Before clarifying what gender essentialism is, I would like to explain what essence means. It is, “taken to be hidden, identity-determining aspect of an organism that remains unchanged over growth…” Gender is seen as a part of nature or essence of one’s biological makeup. This theory was described in our lecture as the, “approaches that investigate biological factors influencing gender differentiation, including those which are pre-natal and environmentally caused.” This notion referred to all members of a particular gender group sharing common characteristics and behaviors. Their essence is different as women are naturally dissimilar from men in character and personality. Goldberg (1993) discussed the sex differences stating that, “… male hormones such as testosterone are a major source of sex differences in motivation, ambition and behavior” (Crompton, & Lyonette, 2005, 604).
Unfortunately, the repercussions of this concept are that society sustains gender inequalities while generalizations and assumptions are made stereotyping an entire gender group leading to prejudice and discrimination. According to Smiler, & Gelman (2008), “Essentialism is important because of its implications for human reasoning, both positive (encouraging one to extend knowledge in new ways, by making inferences from one category member to another) and negative (e.g. encouraging stereotyping of social categories…)”(p.864). Gender stereotyping and the set beliefs about characteristics may, for example, limit the expression of the individual’s aptitudes and interests but, define culturally agreed notions of what are gender appropriate behaviors. (para. Golombok & Fivush, 19). Traditional gender roles are based on an underlying biological determinism, as Golombok & Fivush (1994) commented, “…gender-related behavior is complexly influenced by many factors, including biologically based differences between females and males, children’s developing conceptualizations about gender, and adults gender-related beliefs and expectations” (p.23).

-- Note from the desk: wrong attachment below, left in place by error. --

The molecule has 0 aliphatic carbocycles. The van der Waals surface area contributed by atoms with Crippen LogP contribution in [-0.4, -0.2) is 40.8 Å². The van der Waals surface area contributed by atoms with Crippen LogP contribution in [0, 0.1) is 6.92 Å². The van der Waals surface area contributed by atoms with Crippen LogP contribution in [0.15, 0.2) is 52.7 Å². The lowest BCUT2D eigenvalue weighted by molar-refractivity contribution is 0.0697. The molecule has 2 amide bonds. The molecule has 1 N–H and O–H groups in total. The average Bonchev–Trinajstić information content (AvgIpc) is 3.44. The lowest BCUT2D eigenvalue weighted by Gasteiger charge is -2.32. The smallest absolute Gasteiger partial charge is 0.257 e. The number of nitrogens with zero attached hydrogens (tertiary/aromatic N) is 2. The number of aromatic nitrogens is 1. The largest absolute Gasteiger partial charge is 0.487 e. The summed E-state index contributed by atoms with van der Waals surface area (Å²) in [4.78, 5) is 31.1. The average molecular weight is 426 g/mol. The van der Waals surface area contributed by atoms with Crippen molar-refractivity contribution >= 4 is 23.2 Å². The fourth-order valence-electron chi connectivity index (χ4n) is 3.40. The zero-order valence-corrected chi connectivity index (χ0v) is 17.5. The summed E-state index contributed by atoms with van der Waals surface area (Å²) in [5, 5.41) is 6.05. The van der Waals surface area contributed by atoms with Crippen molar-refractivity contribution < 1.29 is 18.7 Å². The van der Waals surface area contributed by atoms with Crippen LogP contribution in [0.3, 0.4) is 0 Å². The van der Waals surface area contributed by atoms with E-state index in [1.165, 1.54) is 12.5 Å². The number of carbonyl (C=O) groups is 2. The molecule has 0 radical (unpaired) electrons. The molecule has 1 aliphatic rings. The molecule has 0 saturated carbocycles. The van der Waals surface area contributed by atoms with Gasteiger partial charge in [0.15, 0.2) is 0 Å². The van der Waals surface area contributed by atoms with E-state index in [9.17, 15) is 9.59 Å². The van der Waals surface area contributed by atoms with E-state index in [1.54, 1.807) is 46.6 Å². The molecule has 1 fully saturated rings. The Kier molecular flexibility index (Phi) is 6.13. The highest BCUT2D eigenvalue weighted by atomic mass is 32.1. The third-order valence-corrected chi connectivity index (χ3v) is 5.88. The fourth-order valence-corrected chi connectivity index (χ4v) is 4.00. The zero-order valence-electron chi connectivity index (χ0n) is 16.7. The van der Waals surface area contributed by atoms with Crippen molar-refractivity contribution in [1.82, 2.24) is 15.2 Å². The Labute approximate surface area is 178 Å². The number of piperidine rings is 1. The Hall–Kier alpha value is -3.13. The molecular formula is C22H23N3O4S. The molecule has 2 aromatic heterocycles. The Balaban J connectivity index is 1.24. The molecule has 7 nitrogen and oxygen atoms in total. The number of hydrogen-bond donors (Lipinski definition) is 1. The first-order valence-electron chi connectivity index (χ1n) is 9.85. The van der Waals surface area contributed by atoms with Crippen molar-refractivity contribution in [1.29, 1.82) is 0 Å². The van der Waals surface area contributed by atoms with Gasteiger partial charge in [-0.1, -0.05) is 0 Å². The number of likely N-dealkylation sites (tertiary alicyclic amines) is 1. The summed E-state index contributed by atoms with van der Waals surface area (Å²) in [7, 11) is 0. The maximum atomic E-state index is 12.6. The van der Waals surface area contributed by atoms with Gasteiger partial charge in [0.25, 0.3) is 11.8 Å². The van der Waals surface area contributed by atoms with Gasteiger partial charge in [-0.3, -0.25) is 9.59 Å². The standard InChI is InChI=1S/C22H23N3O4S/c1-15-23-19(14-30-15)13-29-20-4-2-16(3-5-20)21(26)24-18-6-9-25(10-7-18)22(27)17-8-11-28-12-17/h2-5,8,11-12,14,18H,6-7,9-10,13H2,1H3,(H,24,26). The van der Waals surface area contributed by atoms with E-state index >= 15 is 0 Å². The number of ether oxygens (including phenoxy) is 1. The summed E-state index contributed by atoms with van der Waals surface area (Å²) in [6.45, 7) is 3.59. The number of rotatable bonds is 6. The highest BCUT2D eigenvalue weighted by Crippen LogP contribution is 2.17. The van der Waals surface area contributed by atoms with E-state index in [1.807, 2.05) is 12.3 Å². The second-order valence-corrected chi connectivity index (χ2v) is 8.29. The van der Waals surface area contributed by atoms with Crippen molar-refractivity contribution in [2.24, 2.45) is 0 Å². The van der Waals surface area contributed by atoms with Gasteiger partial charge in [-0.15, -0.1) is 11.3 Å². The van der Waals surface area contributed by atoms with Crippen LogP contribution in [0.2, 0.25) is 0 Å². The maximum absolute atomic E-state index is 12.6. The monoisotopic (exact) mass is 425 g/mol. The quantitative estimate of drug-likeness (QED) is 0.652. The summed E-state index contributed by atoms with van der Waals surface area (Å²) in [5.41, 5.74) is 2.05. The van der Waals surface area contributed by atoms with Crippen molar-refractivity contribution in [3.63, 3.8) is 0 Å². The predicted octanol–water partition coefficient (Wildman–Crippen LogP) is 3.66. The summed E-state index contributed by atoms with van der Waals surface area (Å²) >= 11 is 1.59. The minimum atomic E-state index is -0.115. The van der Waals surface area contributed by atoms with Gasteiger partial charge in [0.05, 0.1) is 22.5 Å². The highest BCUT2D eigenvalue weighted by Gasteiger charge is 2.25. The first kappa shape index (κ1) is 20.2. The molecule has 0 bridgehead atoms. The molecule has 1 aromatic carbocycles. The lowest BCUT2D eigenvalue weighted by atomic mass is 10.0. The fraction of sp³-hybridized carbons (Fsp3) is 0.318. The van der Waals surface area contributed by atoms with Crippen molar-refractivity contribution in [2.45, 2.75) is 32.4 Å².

One example that demonstrates the power of the gender essentialism theory regarding Brenda/David’s development of gender identity was when she entered kindergarten and proceeded to go to the bathroom in a way that was innate, by standing up. A little girl asked, “How come Brenda stands up when she goes to the bathroom?” Dr. Money had responded that, “…Benda’s continuing unorthodoxies in the bathroom resulted solely from the condition of her uncompleted vaginal surgery” (Colapinto, 2000, p.93). She fought to get over the social stigmatism of being reared as a girl while on hormone replacement therapy. Brenda/David’s life had been a struggle to conform to what society thought he/she should be. But his mind did not match his body, it was not natural for him to wear lipstick and cross his legs. According to Golombok & Fivush (1994), “As a teenager, she experienced identity problems, including concern about her masculine appearance and preference for a masculine occupation” (p.45)